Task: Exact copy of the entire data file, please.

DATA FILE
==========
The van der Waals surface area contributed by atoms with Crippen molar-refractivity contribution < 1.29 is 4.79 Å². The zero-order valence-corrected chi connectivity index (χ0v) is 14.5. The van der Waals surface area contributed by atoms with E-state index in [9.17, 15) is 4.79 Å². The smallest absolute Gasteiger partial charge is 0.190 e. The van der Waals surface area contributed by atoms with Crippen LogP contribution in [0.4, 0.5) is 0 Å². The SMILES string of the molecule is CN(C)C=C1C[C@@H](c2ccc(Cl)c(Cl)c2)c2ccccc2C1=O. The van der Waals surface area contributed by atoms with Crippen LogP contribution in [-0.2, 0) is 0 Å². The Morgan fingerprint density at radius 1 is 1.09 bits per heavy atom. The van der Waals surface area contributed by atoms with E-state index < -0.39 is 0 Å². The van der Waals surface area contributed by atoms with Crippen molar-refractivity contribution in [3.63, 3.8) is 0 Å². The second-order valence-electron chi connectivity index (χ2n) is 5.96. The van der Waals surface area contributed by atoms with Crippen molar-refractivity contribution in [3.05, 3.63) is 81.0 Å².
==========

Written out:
The van der Waals surface area contributed by atoms with Crippen molar-refractivity contribution < 1.29 is 4.79 Å². The zero-order valence-corrected chi connectivity index (χ0v) is 14.5. The van der Waals surface area contributed by atoms with E-state index in [9.17, 15) is 4.79 Å². The smallest absolute Gasteiger partial charge is 0.190 e. The van der Waals surface area contributed by atoms with Crippen LogP contribution in [0.4, 0.5) is 0 Å². The SMILES string of the molecule is CN(C)C=C1C[C@@H](c2ccc(Cl)c(Cl)c2)c2ccccc2C1=O. The van der Waals surface area contributed by atoms with Crippen LogP contribution in [-0.2, 0) is 0 Å². The Morgan fingerprint density at radius 1 is 1.09 bits per heavy atom. The van der Waals surface area contributed by atoms with E-state index < -0.39 is 0 Å². The van der Waals surface area contributed by atoms with Crippen molar-refractivity contribution in [3.63, 3.8) is 0 Å². The second-order valence-electron chi connectivity index (χ2n) is 5.96. The van der Waals surface area contributed by atoms with Crippen molar-refractivity contribution in [3.05, 3.63) is 81.0 Å².